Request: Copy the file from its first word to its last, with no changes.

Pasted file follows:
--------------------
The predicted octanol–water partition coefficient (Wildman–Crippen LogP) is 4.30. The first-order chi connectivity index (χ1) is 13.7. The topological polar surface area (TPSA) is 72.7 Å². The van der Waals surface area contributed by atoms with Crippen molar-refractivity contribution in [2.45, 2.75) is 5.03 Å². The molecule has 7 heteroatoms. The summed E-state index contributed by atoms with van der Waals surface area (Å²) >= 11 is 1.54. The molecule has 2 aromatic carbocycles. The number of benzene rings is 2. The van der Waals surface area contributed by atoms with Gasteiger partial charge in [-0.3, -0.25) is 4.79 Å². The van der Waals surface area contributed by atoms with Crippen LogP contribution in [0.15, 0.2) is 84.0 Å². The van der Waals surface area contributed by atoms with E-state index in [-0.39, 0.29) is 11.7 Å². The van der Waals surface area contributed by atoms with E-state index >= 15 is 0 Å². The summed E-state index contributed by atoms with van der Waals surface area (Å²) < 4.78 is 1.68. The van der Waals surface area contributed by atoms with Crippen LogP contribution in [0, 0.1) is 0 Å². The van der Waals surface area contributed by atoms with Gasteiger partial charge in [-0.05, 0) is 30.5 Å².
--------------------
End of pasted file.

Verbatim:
The predicted octanol–water partition coefficient (Wildman–Crippen LogP) is 4.30. The first-order chi connectivity index (χ1) is 13.7. The topological polar surface area (TPSA) is 72.7 Å². The van der Waals surface area contributed by atoms with Crippen molar-refractivity contribution in [2.45, 2.75) is 5.03 Å². The molecule has 7 heteroatoms. The summed E-state index contributed by atoms with van der Waals surface area (Å²) >= 11 is 1.54. The molecule has 2 aromatic carbocycles. The number of benzene rings is 2. The van der Waals surface area contributed by atoms with Gasteiger partial charge in [-0.3, -0.25) is 4.79 Å². The van der Waals surface area contributed by atoms with Crippen LogP contribution in [0.15, 0.2) is 84.0 Å². The van der Waals surface area contributed by atoms with E-state index in [-0.39, 0.29) is 11.7 Å². The van der Waals surface area contributed by atoms with E-state index >= 15 is 0 Å². The summed E-state index contributed by atoms with van der Waals surface area (Å²) < 4.78 is 1.68. The van der Waals surface area contributed by atoms with Crippen LogP contribution in [0, 0.1) is 0 Å². The van der Waals surface area contributed by atoms with Gasteiger partial charge in [-0.05, 0) is 30.5 Å².